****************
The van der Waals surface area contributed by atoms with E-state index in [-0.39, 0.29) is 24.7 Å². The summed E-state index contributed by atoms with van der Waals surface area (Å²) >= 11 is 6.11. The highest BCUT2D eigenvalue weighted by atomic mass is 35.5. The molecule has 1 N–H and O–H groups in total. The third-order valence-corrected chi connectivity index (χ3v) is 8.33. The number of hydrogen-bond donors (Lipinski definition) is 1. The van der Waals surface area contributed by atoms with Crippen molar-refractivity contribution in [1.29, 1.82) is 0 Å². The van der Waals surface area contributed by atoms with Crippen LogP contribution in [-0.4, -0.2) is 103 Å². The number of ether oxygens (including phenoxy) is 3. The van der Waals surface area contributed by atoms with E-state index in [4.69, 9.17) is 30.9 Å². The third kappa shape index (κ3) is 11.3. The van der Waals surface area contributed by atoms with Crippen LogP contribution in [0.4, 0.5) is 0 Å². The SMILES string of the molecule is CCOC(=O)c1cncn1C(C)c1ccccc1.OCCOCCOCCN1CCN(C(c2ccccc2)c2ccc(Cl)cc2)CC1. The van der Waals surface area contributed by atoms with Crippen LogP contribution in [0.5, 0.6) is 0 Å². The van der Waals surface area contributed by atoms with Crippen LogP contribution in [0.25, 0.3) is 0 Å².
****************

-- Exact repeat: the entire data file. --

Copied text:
The van der Waals surface area contributed by atoms with E-state index in [-0.39, 0.29) is 24.7 Å². The summed E-state index contributed by atoms with van der Waals surface area (Å²) >= 11 is 6.11. The highest BCUT2D eigenvalue weighted by atomic mass is 35.5. The molecule has 1 N–H and O–H groups in total. The third-order valence-corrected chi connectivity index (χ3v) is 8.33. The number of hydrogen-bond donors (Lipinski definition) is 1. The van der Waals surface area contributed by atoms with Crippen molar-refractivity contribution in [1.29, 1.82) is 0 Å². The van der Waals surface area contributed by atoms with Crippen LogP contribution in [-0.4, -0.2) is 103 Å². The number of ether oxygens (including phenoxy) is 3. The van der Waals surface area contributed by atoms with E-state index in [4.69, 9.17) is 30.9 Å². The third kappa shape index (κ3) is 11.3. The van der Waals surface area contributed by atoms with Crippen LogP contribution in [0.4, 0.5) is 0 Å². The SMILES string of the molecule is CCOC(=O)c1cncn1C(C)c1ccccc1.OCCOCCOCCN1CCN(C(c2ccccc2)c2ccc(Cl)cc2)CC1. The van der Waals surface area contributed by atoms with Crippen LogP contribution in [0.5, 0.6) is 0 Å². The van der Waals surface area contributed by atoms with Crippen LogP contribution in [0.25, 0.3) is 0 Å².